Google makes over 500 changes to their search algorithm each year. Some of these changes are so minor that they go unnoticed. Some are important enough to inspire a slew of conversations, debates and blog posts. And some have the potential to be complete game changers to the search industry.
Google’s new Knowledge Graph is one of those potential game changers. When searchers type in a movie, celebrity, popular location, or other commonly searched query, the knowledge graph feature pops up on the right side of the screen, providing essential information for what the search user is looking for. Searchers may not to have to click on any results, if the information they are looking for is already available on their screen, but Google’s early data shows that the knowledge graph actually encourages even more searches. People continue searching to find additional information relevant to their initial query.
Does the knowledge graph change SEO? Yes, depending on what keywords your site is concentrating on. The knowledge graph is still fairly limited, but if your keywords are a part of the currently available topics, you might see a change in traffic. The knowledge graph is already giving searchers the basic information, so you need to focus on providing more, especially if your webpage is already near the top of the SERPs.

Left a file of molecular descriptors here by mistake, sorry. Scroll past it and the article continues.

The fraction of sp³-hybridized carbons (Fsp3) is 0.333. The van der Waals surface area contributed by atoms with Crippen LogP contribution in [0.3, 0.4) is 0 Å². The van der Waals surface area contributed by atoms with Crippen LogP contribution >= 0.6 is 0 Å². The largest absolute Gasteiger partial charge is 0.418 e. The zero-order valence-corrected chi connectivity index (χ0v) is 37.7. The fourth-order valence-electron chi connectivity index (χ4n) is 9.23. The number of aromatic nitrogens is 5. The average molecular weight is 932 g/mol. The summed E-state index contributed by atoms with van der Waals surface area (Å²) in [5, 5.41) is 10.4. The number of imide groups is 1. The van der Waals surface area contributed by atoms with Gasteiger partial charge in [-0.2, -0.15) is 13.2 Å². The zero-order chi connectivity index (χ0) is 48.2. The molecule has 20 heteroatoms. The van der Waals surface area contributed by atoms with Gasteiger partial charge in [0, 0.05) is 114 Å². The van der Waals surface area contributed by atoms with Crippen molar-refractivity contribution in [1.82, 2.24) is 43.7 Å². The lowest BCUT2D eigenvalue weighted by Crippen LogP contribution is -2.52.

You should also be targeting related terms. Google provides links to various related search queries; if your site is included in the results for these additional searches, you’re going to see an increase in traffic. If you’re not included in any of the related search terms, consider adding some of these terms to your current SEO efforts.
The big concern about Google’s knowledge graph is that it gets most of its data from Wikipedia and similar sources, instead of looking for current, more relevant results. While these results are usually accurate, it doesn’t do anything to help websites that provide a better, more in-depth level of information. The plus side to this is that search users who are looking for more information are going to look for a site that can provide that. If you have a highly informative, well-maintained site, the knowledge graph could turn out to be a good thing.
It’s still too early to know exactly how the Knowledge Graph will play into SEO, but it really comes down to making sure that you’re creating a quality site with quality content, and making sure that you’re targeting the right keywords. That hasn’t changed at all. Focus on quality and usability, and Google’s updates, no matter how tiny or monumental they are, will usually only help your site to do better in the search results.
Have you explored the new Knowledge Graph features? Do you think it’s as big of a game changer as some people are saying?